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I don't know what brought on the Depression... I didn't feel so depressed for I didn't have a thing to start with - Georgia Tom Dorsey, from Giles Oakley's The Devil's Music, BBC

Author Topic: JSP Boxed Sets--Blind Lemon & Others  (Read 29910 times)

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Offline uncle bud

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Re: JSP Boxed Sets--Blind Lemon & Others
« Reply #30 on: May 15, 2005, 10:03:02 AM »
I guess that's the one problem I've found with the JSP sets -- the music is great and the price is fantastic (I've got 7 sets so far, and have paid between $5 for BLJ and $20 for Big Bill).? But I've found many errors on their track lists and discographical info, and even titles on the front of the CD.? Careless.? Sloppy.? Whatever, it's annoying.

I agree. The packages are quite sloppy and seem thrown together without much thought or care. That's part of why they're cheap I guess. I'm always surprised by the raves about the sound of some of them as well. The Lemon set seems no different really than the Documents to me. The Yazoo "Best of" is far superior. The Memphis set, a great roster, suffers similar sound quality issues IMO. I am no audiophile, not by a long shot. I am very curious to hear the set with Tommy Johnson and Ishman Bracey, since it sure would be nice to hear those guys cleaned up a bit. But despite these complaints, like many of us, I have quite a few of their sets, and more to come no doubt. The Mountain Blues package is my latest and it is very enjoyable, some great fiddle material.

Anyway, like you I have very mixed feelings about JSP (didn't even mention how they get their music)...

Offline Montgomery

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Re: JSP Boxed Sets--Blind Lemon & Others
« Reply #31 on: May 17, 2005, 06:57:38 AM »
Yeah, I'm always surprised too that people are so impressed with JSP's sound quality.  Some of their early sets sounded good because they were stealing from the best, most notably Bear Family (Jimmie Rodgers, Carter Family, etc.) and Revenant (Patton).  Most of their more recent sets sound as bad as, if  not worse than, the Documents.  I got a free copy of their recent Mountain Blues set...lots of great music, atrocious sound.

Offline Stuart

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Re: JSP Boxed Sets--Blind Lemon & Others
« Reply #32 on: May 29, 2005, 11:21:33 AM »
A while back (perhaps several years?) I remember reading an article in the? NY Times regarding the expiration of copyright protection outside the US and how it would affect the right to re-issue earlier (50 years?) material and royalties being paid to the copyright holder. The focus was on music that was more mainstream than what we gravitate to, but perhaps this explains the appearance of sets on JSP, Proper, and the other non-US labels. Can anyone add to, correct, and/or clarify this?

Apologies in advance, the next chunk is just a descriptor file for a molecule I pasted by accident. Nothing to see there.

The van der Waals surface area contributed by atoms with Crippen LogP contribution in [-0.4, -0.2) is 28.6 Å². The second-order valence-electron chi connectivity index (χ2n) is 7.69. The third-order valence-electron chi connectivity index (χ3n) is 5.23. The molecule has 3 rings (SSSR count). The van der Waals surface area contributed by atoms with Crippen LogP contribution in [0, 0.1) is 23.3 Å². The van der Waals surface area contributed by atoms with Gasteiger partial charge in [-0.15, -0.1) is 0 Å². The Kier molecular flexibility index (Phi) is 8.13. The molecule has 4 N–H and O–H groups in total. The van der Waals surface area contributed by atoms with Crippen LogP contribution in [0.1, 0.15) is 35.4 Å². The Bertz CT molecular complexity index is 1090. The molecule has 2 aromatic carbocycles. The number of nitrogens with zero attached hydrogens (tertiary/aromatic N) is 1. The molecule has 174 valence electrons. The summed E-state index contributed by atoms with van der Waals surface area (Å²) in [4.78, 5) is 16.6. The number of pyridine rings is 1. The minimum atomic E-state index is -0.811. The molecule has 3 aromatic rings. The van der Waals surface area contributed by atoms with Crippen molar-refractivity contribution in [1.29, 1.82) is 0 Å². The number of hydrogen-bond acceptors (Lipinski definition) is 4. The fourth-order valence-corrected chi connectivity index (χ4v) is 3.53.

With respect to Memphis Minnie, there's a good book "Woman With Guitar: Memphis Minnie's Blues" by Paul Garon and? Beth Garon that is readily available that fans of her music will find interesting.

Stuart

Offline uncle bud

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Re: JSP Boxed Sets--Blind Lemon & Others
« Reply #33 on: May 29, 2005, 02:03:57 PM »
A while back (perhaps several years?) I remember reading an article in the? NY Times regarding the expiration of copyright protection outside the US and how it would affect the right to re-issue earlier (50 years?) material and royalties being paid to the copyright holder. The focus was on music that was more mainstream than what we gravitate to, but perhaps this explains the appearance of sets on JSP, Proper, and the other non-US labels. Can anyone add to, correct, and/or clarify this?

Hi Stuart - yes, this is essentially correct as far as I know, though copyright is murky territory. The added twist that prompts a certain amount of debate is the digital copying of other people's recent work to restore this music. So, for instance, were I in the UK, I could copy remastered Yazoo discs, mess with the EQ a bit and put out my own set of cheap Charley Patton, or Blind Lemon or whatever. JSP has been sued by Bear Family for allegedly doing this, and Bear Family is supposedly putting digital signatures into their remastered recording projects now.

Offline Stuart

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Re: JSP Boxed Sets--Blind Lemon & Others
« Reply #34 on: May 30, 2005, 06:36:47 AM »
Thanks, Uncle Bud

I checked and the article was in the January 2, 2003 edition of the NY Times. The Times site has an abstract, but

http://www.library.yale.edu/~llicense/ListArchives/0301/msg00008.html